“I met my husband when I was brought to Papillion Plantation. It had another name and another life within it then. It was the time of slavery, racism and prosperity for the plantation owner – before the wars of North versus South. Disease was rife in New Orleans – not just the fever but the disease of arrogance. My husband suffered from that. And I’ve come to realize that it was the root of his insanity.” At Conall’s lifted brow, she explained, “To me, racism and slavery isn’t normal and neither is rape and torture. He was guilty of all of that.” (From Coffin Girls, Elegantly Undead, Book 1 of the Coffin Girls Series)
Coffin Girls is always priced at 99 cents on Amazon, Barnes and Noble and Smashwords. Supernatural Seduction is priced at 99 cents until the end of the release event tomorrow and is also available on all ebook websites and in print. You’re welcome to join the Facebook release event for fun games hosted by Release Day Diva, swag and ebook prizes (18 years and older only).
Event link: https://www.facebook.com/events/583662281684227
A sexy, female vampire with secrets.
A sinfully-handsome witch prince on a mission.
A formidable Vampire Council with something to hide.
A vampire descendent from the original Coffin Girls, Anais runs a successful event and wedding planning business from her majestic New Orleans plantation house. To the Vampire Council, she is seen as an exemplary hostess and household head of a misfit bunch of vampires.
When Yves, her maker and head of the Vampire Council requests her assistance in hosting the mysterious, yet dashing Prince of Witches, Conall, she has no option but to accept. But Anais is the keeper of secrets; secrets that can kill. Protective of her family’s undiscovered uniqueness, Anais is guarded, yet intrigued by the enigmatic witch prince.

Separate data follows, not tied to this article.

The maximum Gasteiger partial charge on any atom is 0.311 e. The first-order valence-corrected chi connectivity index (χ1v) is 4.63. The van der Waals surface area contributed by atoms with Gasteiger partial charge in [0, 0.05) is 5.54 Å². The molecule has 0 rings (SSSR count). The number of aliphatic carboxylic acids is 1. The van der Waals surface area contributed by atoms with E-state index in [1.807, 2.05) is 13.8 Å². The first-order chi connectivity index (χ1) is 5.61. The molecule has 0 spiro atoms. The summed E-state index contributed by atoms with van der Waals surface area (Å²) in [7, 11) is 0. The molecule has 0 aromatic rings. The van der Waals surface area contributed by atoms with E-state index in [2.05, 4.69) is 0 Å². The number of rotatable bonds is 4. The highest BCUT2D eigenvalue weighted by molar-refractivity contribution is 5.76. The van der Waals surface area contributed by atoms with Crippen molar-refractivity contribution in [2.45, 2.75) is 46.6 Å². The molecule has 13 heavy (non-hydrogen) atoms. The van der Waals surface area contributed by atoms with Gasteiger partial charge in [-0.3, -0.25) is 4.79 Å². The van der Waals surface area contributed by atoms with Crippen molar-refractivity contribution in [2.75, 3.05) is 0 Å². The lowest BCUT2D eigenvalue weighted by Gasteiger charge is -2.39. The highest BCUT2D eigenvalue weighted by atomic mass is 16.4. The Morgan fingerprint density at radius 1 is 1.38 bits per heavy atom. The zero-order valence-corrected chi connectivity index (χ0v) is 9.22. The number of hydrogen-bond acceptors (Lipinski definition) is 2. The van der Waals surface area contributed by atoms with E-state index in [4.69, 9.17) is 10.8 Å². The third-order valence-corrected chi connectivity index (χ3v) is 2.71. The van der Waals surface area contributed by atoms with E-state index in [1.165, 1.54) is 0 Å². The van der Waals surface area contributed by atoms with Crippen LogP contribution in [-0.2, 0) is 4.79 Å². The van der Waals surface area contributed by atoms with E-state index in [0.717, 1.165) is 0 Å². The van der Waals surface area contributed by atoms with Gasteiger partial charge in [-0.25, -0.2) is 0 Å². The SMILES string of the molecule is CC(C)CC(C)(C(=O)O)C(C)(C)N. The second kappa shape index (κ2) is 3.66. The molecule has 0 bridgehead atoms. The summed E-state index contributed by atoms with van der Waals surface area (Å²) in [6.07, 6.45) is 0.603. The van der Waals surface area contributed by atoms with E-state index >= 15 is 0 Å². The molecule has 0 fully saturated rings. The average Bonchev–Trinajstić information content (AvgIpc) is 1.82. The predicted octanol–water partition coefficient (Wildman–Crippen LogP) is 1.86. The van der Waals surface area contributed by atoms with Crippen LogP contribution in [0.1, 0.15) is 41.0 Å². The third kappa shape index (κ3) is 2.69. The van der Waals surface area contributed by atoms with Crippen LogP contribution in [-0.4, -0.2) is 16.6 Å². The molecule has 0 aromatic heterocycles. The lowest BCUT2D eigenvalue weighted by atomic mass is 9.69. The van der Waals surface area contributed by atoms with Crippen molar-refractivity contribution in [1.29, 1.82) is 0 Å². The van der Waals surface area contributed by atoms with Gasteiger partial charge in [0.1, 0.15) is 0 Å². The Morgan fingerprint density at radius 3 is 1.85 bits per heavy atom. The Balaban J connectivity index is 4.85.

Conall and Anais are drawn together when confronted with fatal encounters and an unimaginable destiny… if she’s willing to accept it and fight.
Barnes & Noble:
Witch-vampire, Sophie, has the power to feel and influence others’ emotions. With the establishment of the Coffin Girls as warriors for the Goddess that kick supernatural ass, the effects of her empath abilities threaten to harm her. Sylvain, the mischievous and seductive fae prince and Coffin Girls ally, offers her the assistance of the fae to hone her powers. Sophie is drawn to Sylvain, which unnerves her as her hope for love has only ever led to devastation. The two of them must face the demons of their past, unknown enemies and new evil to find true happiness at last.
“Once again Aneesa Price succeeds in transporting us to this magical world full of romance, action, & excitement! I am a true Aneesa Price addict…constantly needing more, more, more!” ~ Jeni’s Bookshelf & Reviews
The Mystery in Our Midst by Jim Serra, http://kplcblogs.typepad.com/kplcgm/2007/09/they-walk-among.html
Casket (Casquette) Girls from Geni.com, http://www.geni.com/projects/Casket-Casquette-Girls/436
Casquette girl from Wikipedia, http://en.wikipedia.org/wiki/Casquette_girl
Casket Girls of New Orleans: Founding Matriarchs or Vampire Smugglers? by Liz Genest, http://www.gonola.com/2011/08/09/casket-girls-of-new-orleans-founding-matriarchs-or-vampire-smugglers.html